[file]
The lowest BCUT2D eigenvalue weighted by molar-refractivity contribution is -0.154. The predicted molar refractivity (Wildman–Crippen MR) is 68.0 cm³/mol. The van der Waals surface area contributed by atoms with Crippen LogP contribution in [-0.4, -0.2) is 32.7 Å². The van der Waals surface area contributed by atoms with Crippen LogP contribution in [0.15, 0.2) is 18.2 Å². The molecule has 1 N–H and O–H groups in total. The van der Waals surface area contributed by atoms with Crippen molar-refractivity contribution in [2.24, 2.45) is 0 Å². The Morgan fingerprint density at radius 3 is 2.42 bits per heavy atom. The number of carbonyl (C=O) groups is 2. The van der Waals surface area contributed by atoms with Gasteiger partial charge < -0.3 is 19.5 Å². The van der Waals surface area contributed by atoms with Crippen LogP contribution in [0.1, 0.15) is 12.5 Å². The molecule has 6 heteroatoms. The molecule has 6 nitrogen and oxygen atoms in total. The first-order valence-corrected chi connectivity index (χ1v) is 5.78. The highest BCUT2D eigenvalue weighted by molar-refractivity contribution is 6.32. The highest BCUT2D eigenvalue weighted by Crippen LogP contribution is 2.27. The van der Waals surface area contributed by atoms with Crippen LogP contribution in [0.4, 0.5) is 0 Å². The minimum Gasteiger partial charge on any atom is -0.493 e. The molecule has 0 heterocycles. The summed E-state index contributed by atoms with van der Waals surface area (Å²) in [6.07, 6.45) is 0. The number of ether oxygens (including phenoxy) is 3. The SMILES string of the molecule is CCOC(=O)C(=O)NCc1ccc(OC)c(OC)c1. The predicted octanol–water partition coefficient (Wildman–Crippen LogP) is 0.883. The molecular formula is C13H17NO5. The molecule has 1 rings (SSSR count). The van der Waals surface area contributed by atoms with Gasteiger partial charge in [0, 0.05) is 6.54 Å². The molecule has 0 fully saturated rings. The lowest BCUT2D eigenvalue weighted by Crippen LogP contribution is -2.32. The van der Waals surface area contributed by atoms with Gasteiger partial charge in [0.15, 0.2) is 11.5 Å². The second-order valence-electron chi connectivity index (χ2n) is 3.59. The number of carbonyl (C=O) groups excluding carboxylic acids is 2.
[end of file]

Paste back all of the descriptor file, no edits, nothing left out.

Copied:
The lowest BCUT2D eigenvalue weighted by molar-refractivity contribution is -0.154. The predicted molar refractivity (Wildman–Crippen MR) is 68.0 cm³/mol. The van der Waals surface area contributed by atoms with Crippen LogP contribution in [-0.4, -0.2) is 32.7 Å². The van der Waals surface area contributed by atoms with Crippen LogP contribution in [0.15, 0.2) is 18.2 Å². The molecule has 1 N–H and O–H groups in total. The van der Waals surface area contributed by atoms with Crippen molar-refractivity contribution in [2.24, 2.45) is 0 Å². The Morgan fingerprint density at radius 3 is 2.42 bits per heavy atom. The number of carbonyl (C=O) groups is 2. The van der Waals surface area contributed by atoms with Gasteiger partial charge < -0.3 is 19.5 Å². The van der Waals surface area contributed by atoms with Crippen LogP contribution in [0.1, 0.15) is 12.5 Å². The molecule has 6 heteroatoms. The molecule has 6 nitrogen and oxygen atoms in total. The first-order valence-corrected chi connectivity index (χ1v) is 5.78. The highest BCUT2D eigenvalue weighted by molar-refractivity contribution is 6.32. The highest BCUT2D eigenvalue weighted by Crippen LogP contribution is 2.27. The van der Waals surface area contributed by atoms with Crippen LogP contribution in [0.4, 0.5) is 0 Å². The minimum Gasteiger partial charge on any atom is -0.493 e. The molecule has 0 heterocycles. The summed E-state index contributed by atoms with van der Waals surface area (Å²) in [6.07, 6.45) is 0. The number of ether oxygens (including phenoxy) is 3. The SMILES string of the molecule is CCOC(=O)C(=O)NCc1ccc(OC)c(OC)c1. The predicted octanol–water partition coefficient (Wildman–Crippen LogP) is 0.883. The molecular formula is C13H17NO5. The molecule has 1 rings (SSSR count). The van der Waals surface area contributed by atoms with Gasteiger partial charge in [0, 0.05) is 6.54 Å². The molecule has 0 fully saturated rings. The lowest BCUT2D eigenvalue weighted by Crippen LogP contribution is -2.32. The van der Waals surface area contributed by atoms with Gasteiger partial charge in [0.15, 0.2) is 11.5 Å². The second-order valence-electron chi connectivity index (χ2n) is 3.59. The number of carbonyl (C=O) groups excluding carboxylic acids is 2.